IF & BACK DOOR Live in London 1972​-​73





They toured extensively in Europe and the United States during
the early 1970s, with two U.S. tours during their first year,
performing at most of the major venues and festivals of the day
including Newport, Reading, Fillmore East (November 10, 1970, sharing the billing with Black Sabbath and Small Faces) and
Fillmore West, Whisky A Go-Go, and The Marquee.

They also shared billings with, amongst others, Miles Davis,
Muddy Waters, Willie Dixon and Leon Russell as well as many
of the classic rock bands of the day, such as Traffic, Yes,
Grand Funk Railroad, Ten Years After, Kiss, Dr. Hook and
the Medicine Show, and Lynyrd Skynyrd.

IF thus became one of the most highly acclaimed groups of
the Seventies to never quite make the big time, despite good
record sales and full venues.
The band was managed and its albums produced by
Lew Futterman, who had previously produced US jazz/soul stars Brother Jack McDuff and J.J. Jackson, among others.
Signed on by Chris Blackwell, an enthusiastic early fan, to Island Records in the UK and to Capitol Records in the US, their debut album, IF (1970), entered the charts in both the States (Billboard)
and the UK, as well as winning a design award for its cover.
It was followed that same year by IF 2, also released on Island
and Capitol.

The albums IF 3 (1971), IF 4 and Waterfall (1972) were
accompanied by heavy touring schedules in the States and
Europe, especially in Britain and Germany, where the band
appeared on TV (BBC’s Top of the Pops/Old Grey Whistle Test
in the UK and one of their tracks was used as a signature tune
for the news in Germany, as well as performing live
(September 1971) on Bremen TV's Beat-Club, sharing the
billing with Canned Heat and Deep Purple, among other acts).
Finally, following such intensive recording and touring schedules,
in the summer of 1972, the band had to come off the road in
the middle of a US tour when Dick Morrissey was admitted
to hospital for major surgery.
As a result of the break-up, the band members went off to
work on other projects.


Their unique brand of jazz-rock and Hodgkinson's original
playing was a hit at their regular venue: the Lion Inn on
Blakey Ridge, Yorkshire.
However, record labels were not keen and the band were
repeatedly told "No singer, no contract".
Ever the innovators, the band decided to record their first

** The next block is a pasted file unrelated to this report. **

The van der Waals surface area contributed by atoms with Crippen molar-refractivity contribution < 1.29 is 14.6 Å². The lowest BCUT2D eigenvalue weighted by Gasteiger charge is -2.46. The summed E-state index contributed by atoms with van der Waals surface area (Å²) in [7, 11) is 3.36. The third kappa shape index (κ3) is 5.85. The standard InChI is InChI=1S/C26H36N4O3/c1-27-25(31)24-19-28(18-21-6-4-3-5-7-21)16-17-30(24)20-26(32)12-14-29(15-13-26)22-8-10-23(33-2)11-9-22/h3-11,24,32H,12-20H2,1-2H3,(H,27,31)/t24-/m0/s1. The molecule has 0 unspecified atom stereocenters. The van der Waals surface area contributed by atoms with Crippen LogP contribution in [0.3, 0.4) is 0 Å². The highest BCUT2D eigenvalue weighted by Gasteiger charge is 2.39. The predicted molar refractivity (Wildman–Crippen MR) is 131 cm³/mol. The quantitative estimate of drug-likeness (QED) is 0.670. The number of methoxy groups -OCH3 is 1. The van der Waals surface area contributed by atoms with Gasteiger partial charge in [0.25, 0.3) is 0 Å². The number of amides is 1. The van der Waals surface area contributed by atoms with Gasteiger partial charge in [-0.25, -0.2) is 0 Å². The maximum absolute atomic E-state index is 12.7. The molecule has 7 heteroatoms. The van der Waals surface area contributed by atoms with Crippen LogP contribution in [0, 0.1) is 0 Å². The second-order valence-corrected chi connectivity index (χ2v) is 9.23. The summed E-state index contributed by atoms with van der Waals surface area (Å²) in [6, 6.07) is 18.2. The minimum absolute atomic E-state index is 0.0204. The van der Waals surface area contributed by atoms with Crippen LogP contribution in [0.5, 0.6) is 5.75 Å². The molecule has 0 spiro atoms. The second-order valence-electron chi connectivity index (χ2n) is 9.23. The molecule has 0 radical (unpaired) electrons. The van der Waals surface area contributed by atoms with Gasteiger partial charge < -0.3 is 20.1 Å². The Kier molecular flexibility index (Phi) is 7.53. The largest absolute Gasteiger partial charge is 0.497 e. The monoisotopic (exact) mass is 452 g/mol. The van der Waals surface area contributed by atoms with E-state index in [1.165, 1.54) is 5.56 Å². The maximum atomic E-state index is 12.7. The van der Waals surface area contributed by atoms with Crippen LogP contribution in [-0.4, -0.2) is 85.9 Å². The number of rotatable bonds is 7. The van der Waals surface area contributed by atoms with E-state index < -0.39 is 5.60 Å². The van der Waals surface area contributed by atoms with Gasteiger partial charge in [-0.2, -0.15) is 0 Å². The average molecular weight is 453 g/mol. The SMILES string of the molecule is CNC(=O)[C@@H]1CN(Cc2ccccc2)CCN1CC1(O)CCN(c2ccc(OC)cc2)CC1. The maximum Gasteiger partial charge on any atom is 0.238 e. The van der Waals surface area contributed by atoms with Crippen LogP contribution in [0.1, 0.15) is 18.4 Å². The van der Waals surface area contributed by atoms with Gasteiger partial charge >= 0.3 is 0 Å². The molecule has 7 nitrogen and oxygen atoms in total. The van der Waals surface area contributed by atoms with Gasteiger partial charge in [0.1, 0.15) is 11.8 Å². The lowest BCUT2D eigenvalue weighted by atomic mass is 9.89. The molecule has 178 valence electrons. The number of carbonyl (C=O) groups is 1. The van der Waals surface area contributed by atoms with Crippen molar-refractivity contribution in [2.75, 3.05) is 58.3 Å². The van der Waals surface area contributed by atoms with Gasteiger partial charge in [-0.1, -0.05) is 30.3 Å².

album themselves.
It was recorded on a 4-track Ampex mixing console in
eight hours, and mixed in four hours the next day.
Around 1,000 copies were first printed by RCA.
The album was sold over the bar at The Lion Inn, and at
a few record shops in the local area.

A copy of the record somehow made its way to the NME
headquarters in London, and a superb review by
Charles Shaar Murray was printed.
After a few more reviews, the band passed an interview,
and began playing a regular slot at The Senate in Peterlee,
despite Aspery snapping a key off his saxophone moments
before the audition.
The band's popularity increased when they were asked
to play a two-week stint at Ronnie Scott's club in London,
opening for Chick Corea, a run that was eventually
lengthened to three weeks.
The record companies changed their tune, and after
receiving many offers, the trio decided to sign with
Warner Brothers.
The band rejected an offer from Richard Branson
(who was just starting up Virgin Records at the time)
because, according to Hodgkinson, "they were successful –
this other guy seemed really nice, but he had no track record".
Warner Brothers then re-released their debut album.

In 1973, the trio went to New York City to record their second
album, "8th Street Nites".
The album was produced by former Cream producer,
Felix Pappalardi.
This was their first album to feature vocals, provided by
Hodgkinson because "we needed a singer, and I was
the least bad out of us".
Pappalardi himself also played on a few tracks.
Warner Brothers duly released the record, and a tour of
the United States supporting Emerson, Lake & Palmer followed.
Subsequent tours (usually as the support act) included one with Alexis Korner in Germany, which led to a long-lasting
collaboration between Korner and Hodgkinson, and
The J. Geils Band in the US, and a few as headliners on t
he university circuit in the UK.


released July 8, 1973

IF are:

Terry Smith

Dave Winters

Clive Davies

J.W. Hodgkinson

Dave Quinsey
alto & tenor sax

Dick Morrisey
flute, soprano & alto sax

Back Door are:

Colin Hodgkinson
bass, vocals

Ron Aspery
sax, flute, electric piano

Tony Hicks



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